LONDON, July 29 (Reuters) - British retailers discounted
their goods less in July than the month before, after consumer
demand picked up in many sectors as coronavirus lockdown
restrictions eased, data from the British Retail Consortium
showed on Wednesday.
Average shop prices in July were 1.3% lower than a year
before, compared with 1.6% lower in June and a record 2.4% fall
July's reading was driven by a smaller price fall of 2.9%
for non-food prices in July, down from a 3.4% drop in June.
"Sectors which saw a release of pent-up demand, such as
electricals and furniture, saw fewer promotions," BRC chief
executive Helen Dickinson said.
But other sectors such as health and beauty remained under
significant pressure, she added.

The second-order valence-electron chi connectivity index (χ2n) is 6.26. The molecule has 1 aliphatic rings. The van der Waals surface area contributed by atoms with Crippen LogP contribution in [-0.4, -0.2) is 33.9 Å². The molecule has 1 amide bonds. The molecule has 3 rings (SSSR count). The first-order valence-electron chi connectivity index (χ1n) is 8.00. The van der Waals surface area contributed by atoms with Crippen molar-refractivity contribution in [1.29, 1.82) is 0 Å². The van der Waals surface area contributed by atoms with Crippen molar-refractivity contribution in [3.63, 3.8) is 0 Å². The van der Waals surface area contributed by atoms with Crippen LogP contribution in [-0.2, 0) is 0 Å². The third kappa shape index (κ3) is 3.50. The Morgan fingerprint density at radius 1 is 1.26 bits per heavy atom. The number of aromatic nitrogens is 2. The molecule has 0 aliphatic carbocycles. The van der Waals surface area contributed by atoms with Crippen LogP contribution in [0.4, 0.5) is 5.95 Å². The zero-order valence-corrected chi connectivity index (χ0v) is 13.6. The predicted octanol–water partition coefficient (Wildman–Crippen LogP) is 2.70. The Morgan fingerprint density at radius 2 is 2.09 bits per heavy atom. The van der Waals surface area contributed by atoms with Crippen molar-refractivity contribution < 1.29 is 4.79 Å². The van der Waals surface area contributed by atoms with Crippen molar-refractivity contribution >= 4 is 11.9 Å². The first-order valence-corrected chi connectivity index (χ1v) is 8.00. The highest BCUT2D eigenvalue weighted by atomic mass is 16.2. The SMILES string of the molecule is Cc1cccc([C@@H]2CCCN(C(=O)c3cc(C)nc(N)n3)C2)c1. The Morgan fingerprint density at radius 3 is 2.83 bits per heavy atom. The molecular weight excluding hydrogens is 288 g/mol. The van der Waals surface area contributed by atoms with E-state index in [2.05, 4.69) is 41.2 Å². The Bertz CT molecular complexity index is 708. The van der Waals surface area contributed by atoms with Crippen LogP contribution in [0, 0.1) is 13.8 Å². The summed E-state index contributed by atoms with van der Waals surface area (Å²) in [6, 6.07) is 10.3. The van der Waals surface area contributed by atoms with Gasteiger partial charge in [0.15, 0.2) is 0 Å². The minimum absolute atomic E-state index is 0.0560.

Inflation in the food sector - one of the few areas to
increase sales during lockdown, as more British people ate at
home - remained unchanged at 1.5%.
Wednesday's data broadly tally with official data last week
which showed overall retail spending rebounded to around its
pre-COVID level in June after a previous slump of more than 20%,
but that there were marked differences between sectors.
Supermarkets, home hardware and online stores have done
well, while sales of clothing and many other less essential
goods remain significantly down compared with a year ago.
Figures from the Confederation of British Industry suggested
a similar pattern continued in early July.
The BRC survey was conducted between July 1 and July 7.
(Reporting by David Milliken, Editing by William Maclean)